In a week it will be Christmas!
I thought you might like to see how we celebrate here in subtropical Brisbane, where Christmas Day is almost always very, very hot – it has been known to hit 40C – and also what I cook when I’m not cooking Chinese food.
Food is such an integral part of Christmas, with an early afternoon feast with close family a strongly held custom. The food itself can be entirely non-traditional, but should always be special – Australians often dispense with traditional cooked ham and turkey because of the unwelcome heat generated by the oven, and choose seafood, fish and salads instead.
Here’s what we ate last night, for the second of three feasts with my extended family. Next week on Christmas Day I get the chance to cook an entirely different menu for my husband’s family! A cooking extravaganza I’m really looking forward to!
Baby pea and mint soup, served cold with crunchy prosciutto and dill
Hot-smoked rainbow trout with dill and horseradish cream, served with roast fennel, parsnips and potatoes, and a herbed bean salad
Raspberry, passionfruit and lime cheesecake ‘trifle’
Champagne and chocolates
I’m so lucky to have the abundance of a full table and so many people I love to share it with. Cheers!
Preparing a Feast
5.30am: Brine rainbow trout for 4 hours – it will make them more sweetly tender.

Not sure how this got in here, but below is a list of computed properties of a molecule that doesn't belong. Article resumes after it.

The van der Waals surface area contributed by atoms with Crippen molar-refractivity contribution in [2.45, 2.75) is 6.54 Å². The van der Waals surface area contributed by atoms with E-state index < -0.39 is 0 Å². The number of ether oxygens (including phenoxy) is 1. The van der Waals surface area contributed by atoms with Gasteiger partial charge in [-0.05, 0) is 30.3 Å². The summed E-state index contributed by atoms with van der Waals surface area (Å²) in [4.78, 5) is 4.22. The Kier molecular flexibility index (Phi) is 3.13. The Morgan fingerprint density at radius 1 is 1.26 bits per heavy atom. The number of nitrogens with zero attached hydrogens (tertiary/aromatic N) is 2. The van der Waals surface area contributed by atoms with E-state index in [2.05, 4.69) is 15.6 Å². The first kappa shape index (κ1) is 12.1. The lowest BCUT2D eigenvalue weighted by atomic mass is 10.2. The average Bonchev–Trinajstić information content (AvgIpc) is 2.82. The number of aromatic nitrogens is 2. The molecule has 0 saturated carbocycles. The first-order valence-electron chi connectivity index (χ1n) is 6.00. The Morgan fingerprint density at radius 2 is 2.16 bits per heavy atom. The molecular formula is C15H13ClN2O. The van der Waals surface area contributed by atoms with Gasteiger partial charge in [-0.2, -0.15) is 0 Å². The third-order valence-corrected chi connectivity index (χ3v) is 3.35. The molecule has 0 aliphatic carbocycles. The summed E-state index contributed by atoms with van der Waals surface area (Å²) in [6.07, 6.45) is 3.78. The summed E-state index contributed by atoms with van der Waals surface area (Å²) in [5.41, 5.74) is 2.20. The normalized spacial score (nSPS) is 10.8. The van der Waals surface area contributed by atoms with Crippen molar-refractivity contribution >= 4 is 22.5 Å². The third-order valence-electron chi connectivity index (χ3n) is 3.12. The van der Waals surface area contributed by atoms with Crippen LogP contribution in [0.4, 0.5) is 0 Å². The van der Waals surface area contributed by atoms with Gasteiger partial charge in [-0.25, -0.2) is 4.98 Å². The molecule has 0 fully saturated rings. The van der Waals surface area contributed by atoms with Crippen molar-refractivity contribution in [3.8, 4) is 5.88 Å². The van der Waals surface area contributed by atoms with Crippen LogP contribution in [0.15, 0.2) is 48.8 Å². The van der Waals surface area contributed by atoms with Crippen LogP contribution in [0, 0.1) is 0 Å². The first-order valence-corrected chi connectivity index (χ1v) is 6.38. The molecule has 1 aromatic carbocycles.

8am: Make passionfruit and lemon curd for the trifle
10am: Make chicken stock, then pea and mint soup. Make a hell of a mess.
12 midday: Assemble the raspberry, passionfruit and lime cheesecake trifley thing.
2pm: Set the table. Actually, get the girls to set the table. Race to the shops and buy everything I’ve forgotten.
4pm: Check status of trifle. Cold, and fully set but not looking as pretty as it did at midday. Oh well. Ensure adequate champagne supplies to compensate for this.
6pm: Frantic last-minute chopping, mixing, tidying house. Everyone arrives! Serve white rum mint and lime mojitos, very refreshing on a hot night.
6pm: Light Christmas lanterns
6.30pm: Smoke the trout using alder sawdust. Given this is my first attempt at hot-smoking I feel very excited. And also very anxious.
7pm: Get everyone seated. Pull Christmas crackers. Wear paper hats. Tell each other bad jokes from inside crackers.
7.10pm: Serve the pea and mint soup
7.30pm: Roast the potatoes, parsnips and fennel. Check trout – needs longer in the smoker.
8.30pm: Serve the trout! Success! They taste incredible.
9.30pm: Serve Raspberry Passionfruit Lime Cheesecake Trifle Masterpiece. Enough champagne has now been consumed that no one really minds how it looks, only that it is cold, sweet and delicious.
11pm Make sparkler portraits out in the garden. No Christmas feast would be considered complete without some kind of feast-end shenanigans. Collapse into bed after midnight.
Merry Christmas everyone! Happy New Year for 2014 and may the year ahead bring you much happiness, joy and many adventures!